October 16, 2022
Magic: The Gathering
Arena, Format, Team CFBUltimateGuard, Magic: The Gathering
I have a long history with online MTG. Although it was the paper cards that first made me fall in love with Magic, I’ve also played innumerable hours of online versions of the game. I first got on the Pro Tour via Magic Online, and I was the Magic Online champion back in 2011.
However, I’ve always been a bit of a purist. I love tabletop Magic, and I love Magic Online because of how well it simulates tabletop Magic. As such, it took me a while to warm up to MTG Arena.
Magic Online is meant to be a direct analog to tabletop Magic. Whenever possible, the cards work the same way, the rules are the same and you can even pause to think (or bluff) in the same window. MTG Arena, on the other hand, is not designed with the same goal. MTG Arena is designed to be a fun, convenient, and user-friendly way to engage with Magic. However, there are places where it intentionally diverges from the tabletop game.
Perhaps the best example is the timing on Arena. If you don’t have a play you can make, the software will blow through all of the places where you’d normally get a chance to act, in the interest of creating a fast and efficient game. There are plenty of other places where the two methods of play diverge.
At first, this bothered me. I wanted to play some Magic, not some new video game masquerading as Magic. Thankfully, I learned to shift my thinking and start viewing MTG Arena based on its own merits. It is indeed fast, fun and user friendly, with its own skill set that makes great players difficult to beat and (in my opinion) worthy of admiration.
What about the places where Arena diverges most completely from tabletop MTG? There are Arena-only formats which don’t exist at all for tabletop or Magic Online play. They have a different selection of legal cards, with different banned lists. In some cases, cards are even adjusted from their original printing.
The first of these Arena-only formats was Historic. It’s been generally well-received, and I enjoy it myself. Almost every card that exists on Arena is legal in Historic, so it means your cards maintain their utility after they rotate out of Standard. Historic features engaging archetypes like Sacrifice, Izzet Phoenix, Control and Collected Company strategies. Tarmogoyf was even recently printed into Historic!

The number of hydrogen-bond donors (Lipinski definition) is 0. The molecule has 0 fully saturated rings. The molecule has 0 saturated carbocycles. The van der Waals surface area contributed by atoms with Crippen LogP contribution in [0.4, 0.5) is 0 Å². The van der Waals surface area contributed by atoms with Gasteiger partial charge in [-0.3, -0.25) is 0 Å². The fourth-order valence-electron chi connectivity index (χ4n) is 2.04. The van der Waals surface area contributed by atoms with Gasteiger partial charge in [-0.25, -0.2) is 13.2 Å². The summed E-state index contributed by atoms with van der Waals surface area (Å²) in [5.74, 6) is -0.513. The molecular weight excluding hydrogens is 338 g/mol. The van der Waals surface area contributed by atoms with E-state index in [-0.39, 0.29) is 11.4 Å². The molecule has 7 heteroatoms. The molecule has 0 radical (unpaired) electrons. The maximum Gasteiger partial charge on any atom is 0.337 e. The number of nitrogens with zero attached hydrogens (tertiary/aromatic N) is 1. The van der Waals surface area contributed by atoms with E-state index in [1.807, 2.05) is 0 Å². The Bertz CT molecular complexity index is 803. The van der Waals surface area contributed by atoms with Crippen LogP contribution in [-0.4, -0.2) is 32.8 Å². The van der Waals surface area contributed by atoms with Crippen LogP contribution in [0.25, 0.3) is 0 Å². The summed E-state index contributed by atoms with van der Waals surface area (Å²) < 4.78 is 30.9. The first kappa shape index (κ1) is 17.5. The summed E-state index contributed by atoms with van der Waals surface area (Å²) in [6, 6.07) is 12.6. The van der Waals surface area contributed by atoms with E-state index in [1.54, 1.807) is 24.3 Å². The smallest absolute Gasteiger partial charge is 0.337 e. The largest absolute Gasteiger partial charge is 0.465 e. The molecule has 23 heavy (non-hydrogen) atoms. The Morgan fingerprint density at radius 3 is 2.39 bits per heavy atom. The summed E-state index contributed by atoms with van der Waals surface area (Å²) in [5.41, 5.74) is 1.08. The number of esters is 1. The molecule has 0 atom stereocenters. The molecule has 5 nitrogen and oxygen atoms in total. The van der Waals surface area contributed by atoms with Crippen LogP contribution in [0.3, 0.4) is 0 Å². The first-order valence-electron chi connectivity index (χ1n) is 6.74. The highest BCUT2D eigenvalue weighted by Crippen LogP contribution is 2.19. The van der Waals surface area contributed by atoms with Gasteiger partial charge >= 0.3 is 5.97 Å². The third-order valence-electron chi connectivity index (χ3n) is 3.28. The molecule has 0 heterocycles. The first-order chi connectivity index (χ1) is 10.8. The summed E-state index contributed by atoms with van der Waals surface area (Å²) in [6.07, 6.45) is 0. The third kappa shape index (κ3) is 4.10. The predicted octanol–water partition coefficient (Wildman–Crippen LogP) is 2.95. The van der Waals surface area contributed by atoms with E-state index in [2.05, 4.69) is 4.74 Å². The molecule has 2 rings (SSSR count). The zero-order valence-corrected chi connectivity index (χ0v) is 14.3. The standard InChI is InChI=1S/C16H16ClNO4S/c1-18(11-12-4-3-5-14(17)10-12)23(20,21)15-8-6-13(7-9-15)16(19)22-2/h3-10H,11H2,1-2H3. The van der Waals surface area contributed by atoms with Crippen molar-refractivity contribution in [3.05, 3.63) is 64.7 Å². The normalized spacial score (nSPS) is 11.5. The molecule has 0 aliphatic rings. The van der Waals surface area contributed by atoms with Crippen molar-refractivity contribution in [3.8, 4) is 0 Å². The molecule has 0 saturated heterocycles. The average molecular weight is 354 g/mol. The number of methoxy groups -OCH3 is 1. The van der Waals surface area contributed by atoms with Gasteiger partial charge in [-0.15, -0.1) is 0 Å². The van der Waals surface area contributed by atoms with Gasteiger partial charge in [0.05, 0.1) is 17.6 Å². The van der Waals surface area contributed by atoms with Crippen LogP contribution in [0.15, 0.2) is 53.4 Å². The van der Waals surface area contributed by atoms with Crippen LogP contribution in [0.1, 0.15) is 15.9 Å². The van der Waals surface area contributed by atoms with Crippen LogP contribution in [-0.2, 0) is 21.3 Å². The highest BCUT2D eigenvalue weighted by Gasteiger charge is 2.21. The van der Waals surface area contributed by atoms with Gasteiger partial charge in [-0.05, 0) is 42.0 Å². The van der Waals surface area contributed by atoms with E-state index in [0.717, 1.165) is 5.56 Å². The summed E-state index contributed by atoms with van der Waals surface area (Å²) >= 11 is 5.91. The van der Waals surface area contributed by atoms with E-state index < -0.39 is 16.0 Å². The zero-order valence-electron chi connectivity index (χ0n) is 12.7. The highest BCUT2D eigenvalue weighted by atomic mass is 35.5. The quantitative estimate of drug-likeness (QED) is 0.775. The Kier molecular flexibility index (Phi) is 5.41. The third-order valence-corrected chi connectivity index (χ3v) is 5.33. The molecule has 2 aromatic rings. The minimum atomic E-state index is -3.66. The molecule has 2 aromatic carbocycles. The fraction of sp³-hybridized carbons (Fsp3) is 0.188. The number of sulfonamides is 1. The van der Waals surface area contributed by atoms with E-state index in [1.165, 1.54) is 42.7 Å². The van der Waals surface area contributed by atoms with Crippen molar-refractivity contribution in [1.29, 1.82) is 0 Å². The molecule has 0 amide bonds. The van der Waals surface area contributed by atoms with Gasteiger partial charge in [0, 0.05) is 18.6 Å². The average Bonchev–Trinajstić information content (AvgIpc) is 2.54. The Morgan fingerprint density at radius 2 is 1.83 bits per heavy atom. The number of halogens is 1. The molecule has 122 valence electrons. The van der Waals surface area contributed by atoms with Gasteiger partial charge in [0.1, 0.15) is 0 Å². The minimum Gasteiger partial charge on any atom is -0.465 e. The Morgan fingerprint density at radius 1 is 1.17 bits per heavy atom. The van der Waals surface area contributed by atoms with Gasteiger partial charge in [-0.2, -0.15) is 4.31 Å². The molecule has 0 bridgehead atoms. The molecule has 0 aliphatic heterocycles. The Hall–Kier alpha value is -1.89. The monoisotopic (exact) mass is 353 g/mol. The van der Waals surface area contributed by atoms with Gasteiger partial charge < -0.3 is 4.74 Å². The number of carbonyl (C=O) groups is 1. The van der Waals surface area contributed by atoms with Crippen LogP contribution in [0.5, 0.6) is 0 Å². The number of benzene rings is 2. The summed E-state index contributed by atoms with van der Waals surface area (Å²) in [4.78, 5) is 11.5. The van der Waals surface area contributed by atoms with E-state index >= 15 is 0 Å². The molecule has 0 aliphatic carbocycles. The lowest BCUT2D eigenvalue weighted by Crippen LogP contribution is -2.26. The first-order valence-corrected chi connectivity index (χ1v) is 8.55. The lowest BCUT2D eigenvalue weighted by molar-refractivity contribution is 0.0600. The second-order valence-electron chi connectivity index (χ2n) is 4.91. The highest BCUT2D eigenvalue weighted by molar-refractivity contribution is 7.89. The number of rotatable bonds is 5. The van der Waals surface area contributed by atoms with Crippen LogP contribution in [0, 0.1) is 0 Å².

Next came Alchemy. Alchemy had the completely unprecedented feature that cards could be changed - often for power level reasons - from their original printings. This would be effectively impossible for tabletop play because you can’t change what’s printed on the cards; the ink dries! But online, it’s possible for the programmers to make changes as often as they like.
I was excited about the idea. With more players playing more games of MTG than ever before in history, formats get solved very quickly. Within a week or two, everybody knows the best decks, and it’s possible for competitive play to become repetitive and stale. For a high-volume player like me, the ability to make frequent changes could mean keeping things fresh and interesting.
In my mind, there was one big miss in the execution of Alchemy: the price. Staying competitive in Alchemy requires a tremendous expenditure of wild cards. The card pool is deeper, and cards are printed more frequently. And importantly, your Standard cards are legal in Alchemy, but your Alchemy cards don’t work the other way around.
For a player like me, maintaining a collection across Arena, Magic Online and tabletop is already expensive and exhausting. Now, there’s additional pressure to buy Alchemy-specific products whenever they’re released - it’s easier to just opt out. Unfortunately, so many people chose this “opt out” path that Alchemy never attracted as big a following as other formats. So now there’s a big barrier to entry, and not even much incentive to clear it!
I think Alchemy is (or was) a cool experiment, but it didn’t catch on in a big way.
Instead, the format I’ve been enjoying most lately is Explorer. Unlike Alchemy and Historic, Explorer is designed to mirror tabletop play. Every card that exists on Arena and is legal in Pioneer is legal in Explorer, and nothing more than that. Over time, Pioneer and Explorer should become closer and closer to one another until they finally overlap completely.
Explorer is fun as a standalone format, and also makes for effective cross-training for Pioneer players. Right now I’ve been loving midrange decks, sacrifice decks and Mono-Blue Spirits.
Explorer will be a tournament format for the World Championship coming up in October. For me, this is the most important event of the year, so I’m hoping to put my best foot forward. This will involve coming up with a great Explorer deck!
As always, the greatest thing about MTG are the limitless possibilities, and the way each player can choose what’s most fun for them. If you love Historic, Alchemy or Explorer - great! More power to you. If you prefer to opt out of the Arena-only formats and stick to tabletop play, that works too. The point is just to have a good time, and find what works for you.
runs in the family for Reid. When Reid was five, his mom came home one
day with two Magic starter packs for him and his brother Ian. They both
hardly knew the rules but they muddled through as best they could with
the rules inserts. 26 years later, Reid’s now one of Magic’s most
successful and respected players in the world. Learn more about Reid.